He knows also that the only reason he took part in this gut wrenching journey was to help however time is of the essence, which is not in his favor. With lack of sleep, he spends most his days walking in every possible space and circle to pass time.
He is becoming increasingly stressed on what might happen to his son if his wife was fatally ill. He is developing depression, anxiety and mental boundaries. He is still in Nauru.
Another man is accompanied by his 2-3 year old son. They only just make it through one day at a time by accepting the tough measures bought upon them. The child has developed anorexia and spends most its day screaming and crying for help, love and food. There is simply no satisfaction of the length or health of his child. There are many stories like this one.
“A 6-year-old child, held in detention with his parents pending the outcome of their application for refugee status, manifested psychological distress by repeated episodes of refusing to eat or drink. This case presented clinical and ethical dilemmas for health professionals who were constrained from acting in the child’s best interests by government policy of mandatory detention.” (MJA 2003; 179: 319-322)
The amassed suicide rate is forever increasing in these locations. From people swallowing razor blades to screws, even drugs and sexual assaults. Anything seems better than living in a never-ending limbo.
Presently the only way for a refugee to migrate to Australia is if their illness, medical condition or predicaments are rated “critical”. Then they are enabled to receive treatment in an Australian hospital. However once treated they immediately return. This element of false hope also endangers further mental issues.
The idea of the department of Immigration who is contracted out to International, Health and Medical Services (IHMS) have been allegedly pressured by the Government to prolong the patients stay until mental or medical issues hit a critical category. This is because the health system in Nauru is so minor the need for Australia’s help is desirable.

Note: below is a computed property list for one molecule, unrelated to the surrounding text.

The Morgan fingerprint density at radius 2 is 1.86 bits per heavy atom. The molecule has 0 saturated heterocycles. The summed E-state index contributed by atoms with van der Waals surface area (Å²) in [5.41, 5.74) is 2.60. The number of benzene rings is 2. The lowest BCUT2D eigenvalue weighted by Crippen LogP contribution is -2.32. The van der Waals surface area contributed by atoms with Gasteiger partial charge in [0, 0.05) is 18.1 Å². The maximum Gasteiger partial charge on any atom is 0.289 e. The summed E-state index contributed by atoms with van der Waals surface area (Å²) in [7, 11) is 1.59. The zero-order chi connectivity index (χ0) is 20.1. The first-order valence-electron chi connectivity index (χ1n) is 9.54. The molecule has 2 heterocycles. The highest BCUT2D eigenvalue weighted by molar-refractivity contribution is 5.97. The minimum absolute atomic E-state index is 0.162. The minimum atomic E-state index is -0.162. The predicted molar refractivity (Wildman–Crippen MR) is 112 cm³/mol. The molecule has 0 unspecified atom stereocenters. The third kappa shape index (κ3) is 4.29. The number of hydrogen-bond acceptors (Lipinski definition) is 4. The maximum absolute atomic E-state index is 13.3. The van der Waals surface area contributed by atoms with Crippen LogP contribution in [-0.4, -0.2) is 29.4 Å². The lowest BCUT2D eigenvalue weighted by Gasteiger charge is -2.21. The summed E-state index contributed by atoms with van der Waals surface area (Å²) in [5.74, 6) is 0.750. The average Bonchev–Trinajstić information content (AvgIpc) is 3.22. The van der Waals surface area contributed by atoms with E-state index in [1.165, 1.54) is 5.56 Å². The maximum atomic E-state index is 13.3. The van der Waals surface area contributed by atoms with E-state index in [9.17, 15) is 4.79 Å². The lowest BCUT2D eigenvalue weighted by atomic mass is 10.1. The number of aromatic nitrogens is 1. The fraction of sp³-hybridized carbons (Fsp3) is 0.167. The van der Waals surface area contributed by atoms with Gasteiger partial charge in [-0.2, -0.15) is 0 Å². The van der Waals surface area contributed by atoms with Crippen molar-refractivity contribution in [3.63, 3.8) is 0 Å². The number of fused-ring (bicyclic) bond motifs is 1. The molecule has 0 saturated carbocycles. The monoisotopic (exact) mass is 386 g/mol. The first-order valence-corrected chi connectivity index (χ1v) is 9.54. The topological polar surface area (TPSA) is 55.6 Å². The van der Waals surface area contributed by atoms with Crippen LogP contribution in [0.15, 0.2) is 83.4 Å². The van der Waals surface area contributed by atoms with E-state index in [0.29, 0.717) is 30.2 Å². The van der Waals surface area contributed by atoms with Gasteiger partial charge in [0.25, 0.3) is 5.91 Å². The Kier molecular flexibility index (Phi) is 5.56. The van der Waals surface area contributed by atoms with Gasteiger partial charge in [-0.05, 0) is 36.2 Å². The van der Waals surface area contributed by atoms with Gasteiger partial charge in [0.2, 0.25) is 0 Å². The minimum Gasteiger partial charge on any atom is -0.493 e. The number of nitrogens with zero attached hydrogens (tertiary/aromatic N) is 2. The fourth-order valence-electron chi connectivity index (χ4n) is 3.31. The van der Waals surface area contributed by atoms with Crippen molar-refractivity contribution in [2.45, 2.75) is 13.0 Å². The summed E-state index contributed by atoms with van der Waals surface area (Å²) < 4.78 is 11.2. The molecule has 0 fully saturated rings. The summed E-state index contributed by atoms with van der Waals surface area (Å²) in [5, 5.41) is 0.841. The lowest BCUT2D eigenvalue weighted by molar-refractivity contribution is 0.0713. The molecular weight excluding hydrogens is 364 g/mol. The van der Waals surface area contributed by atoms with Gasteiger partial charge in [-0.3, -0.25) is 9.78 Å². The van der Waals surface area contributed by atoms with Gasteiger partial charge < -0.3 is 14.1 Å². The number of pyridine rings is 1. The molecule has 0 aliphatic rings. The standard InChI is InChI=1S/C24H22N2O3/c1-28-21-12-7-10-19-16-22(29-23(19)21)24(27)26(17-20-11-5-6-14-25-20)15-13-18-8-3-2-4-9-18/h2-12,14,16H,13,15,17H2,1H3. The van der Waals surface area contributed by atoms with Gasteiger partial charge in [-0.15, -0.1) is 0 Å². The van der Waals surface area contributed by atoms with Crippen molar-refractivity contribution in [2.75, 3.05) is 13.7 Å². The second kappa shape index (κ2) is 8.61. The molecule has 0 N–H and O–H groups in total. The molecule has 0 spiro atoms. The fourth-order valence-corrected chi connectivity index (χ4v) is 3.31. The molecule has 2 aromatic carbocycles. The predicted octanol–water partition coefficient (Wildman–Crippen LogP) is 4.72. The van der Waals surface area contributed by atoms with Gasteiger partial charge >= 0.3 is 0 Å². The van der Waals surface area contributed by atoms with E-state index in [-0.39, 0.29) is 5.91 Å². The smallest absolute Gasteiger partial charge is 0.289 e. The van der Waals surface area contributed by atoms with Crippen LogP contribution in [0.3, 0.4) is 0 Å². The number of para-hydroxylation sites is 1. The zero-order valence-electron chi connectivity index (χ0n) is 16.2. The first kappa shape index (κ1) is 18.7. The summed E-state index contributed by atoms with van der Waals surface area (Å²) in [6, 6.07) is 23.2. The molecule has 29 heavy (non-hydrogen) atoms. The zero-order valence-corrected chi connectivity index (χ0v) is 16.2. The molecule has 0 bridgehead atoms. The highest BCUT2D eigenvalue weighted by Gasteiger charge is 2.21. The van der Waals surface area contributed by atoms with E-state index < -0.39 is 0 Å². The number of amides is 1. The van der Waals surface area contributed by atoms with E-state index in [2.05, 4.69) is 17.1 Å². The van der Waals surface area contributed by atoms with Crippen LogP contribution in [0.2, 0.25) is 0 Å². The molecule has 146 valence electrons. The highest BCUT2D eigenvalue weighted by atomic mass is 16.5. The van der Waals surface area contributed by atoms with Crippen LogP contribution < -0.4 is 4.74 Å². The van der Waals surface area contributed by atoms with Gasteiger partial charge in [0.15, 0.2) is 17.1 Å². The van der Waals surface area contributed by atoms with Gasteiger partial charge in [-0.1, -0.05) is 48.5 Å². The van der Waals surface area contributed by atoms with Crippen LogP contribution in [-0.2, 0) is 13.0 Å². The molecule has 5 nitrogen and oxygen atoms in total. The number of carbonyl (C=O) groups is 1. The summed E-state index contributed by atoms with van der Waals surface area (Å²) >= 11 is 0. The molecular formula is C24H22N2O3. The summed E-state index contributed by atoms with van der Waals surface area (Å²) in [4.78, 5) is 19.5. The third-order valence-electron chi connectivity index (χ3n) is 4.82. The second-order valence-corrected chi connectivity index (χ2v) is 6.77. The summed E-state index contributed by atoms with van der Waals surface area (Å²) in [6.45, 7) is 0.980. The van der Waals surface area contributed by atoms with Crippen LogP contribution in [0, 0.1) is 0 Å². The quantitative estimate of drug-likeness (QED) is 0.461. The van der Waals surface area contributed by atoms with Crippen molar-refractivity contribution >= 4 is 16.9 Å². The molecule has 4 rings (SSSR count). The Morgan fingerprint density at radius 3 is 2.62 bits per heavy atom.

But the laws in Australian parliament and support of the general people do not coincide with permitting this to transpire.
Paul Stevenson who is an advocate, trauma psychologist and offshore processing whistle-blower has observed and stated that the conditions are ‘making life so difficult for people, it is as if they are trying to break their spirit and force them to return to persecution’.
People have no control over these circumstances. If you are well-behaved in jail, it can become calmer for you to live as the staff become friendlier, inmates are nicer and every day is more enjoyable. In a detention camp however if you behave correctly it does not make life easier or healthier.
Endless detention, endless limbo, endless depression IS torture.
The players in monopoly who are refugees and asylum seekers ultimately are not being processed (pass go), and they are not allowed to gain a civilized life (collect $200).
When a family initially decides to play monopoly, everyone is perceived as equal. When a player unwillingly goes to jail, others see themselves as having an increased chance of winning, more opportunities and perhaps a feeling of superiority. That feeling becomes the situation of today.
Everyday citizens will not understand the exact predicament unless the truth is told, heard and shared.